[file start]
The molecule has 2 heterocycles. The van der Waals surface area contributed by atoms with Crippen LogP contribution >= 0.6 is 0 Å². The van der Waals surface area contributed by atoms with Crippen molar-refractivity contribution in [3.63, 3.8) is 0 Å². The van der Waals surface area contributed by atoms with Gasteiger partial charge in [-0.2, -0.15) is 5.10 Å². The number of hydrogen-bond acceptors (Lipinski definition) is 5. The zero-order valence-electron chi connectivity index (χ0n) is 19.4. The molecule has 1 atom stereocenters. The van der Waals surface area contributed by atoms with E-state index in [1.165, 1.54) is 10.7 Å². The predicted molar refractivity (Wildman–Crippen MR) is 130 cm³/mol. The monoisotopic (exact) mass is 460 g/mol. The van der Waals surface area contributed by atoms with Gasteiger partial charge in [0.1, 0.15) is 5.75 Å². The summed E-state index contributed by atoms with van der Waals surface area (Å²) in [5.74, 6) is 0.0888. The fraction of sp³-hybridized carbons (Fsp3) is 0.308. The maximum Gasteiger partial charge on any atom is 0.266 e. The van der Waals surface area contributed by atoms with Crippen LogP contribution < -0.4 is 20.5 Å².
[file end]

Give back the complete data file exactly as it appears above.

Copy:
The molecule has 2 heterocycles. The van der Waals surface area contributed by atoms with Crippen LogP contribution >= 0.6 is 0 Å². The van der Waals surface area contributed by atoms with Crippen molar-refractivity contribution in [3.63, 3.8) is 0 Å². The van der Waals surface area contributed by atoms with Gasteiger partial charge in [-0.2, -0.15) is 5.10 Å². The number of hydrogen-bond acceptors (Lipinski definition) is 5. The zero-order valence-electron chi connectivity index (χ0n) is 19.4. The molecule has 1 atom stereocenters. The van der Waals surface area contributed by atoms with E-state index in [1.165, 1.54) is 10.7 Å². The predicted molar refractivity (Wildman–Crippen MR) is 130 cm³/mol. The monoisotopic (exact) mass is 460 g/mol. The van der Waals surface area contributed by atoms with Gasteiger partial charge in [0.1, 0.15) is 5.75 Å². The summed E-state index contributed by atoms with van der Waals surface area (Å²) in [5.74, 6) is 0.0888. The fraction of sp³-hybridized carbons (Fsp3) is 0.308. The maximum Gasteiger partial charge on any atom is 0.266 e. The van der Waals surface area contributed by atoms with Crippen LogP contribution < -0.4 is 20.5 Å².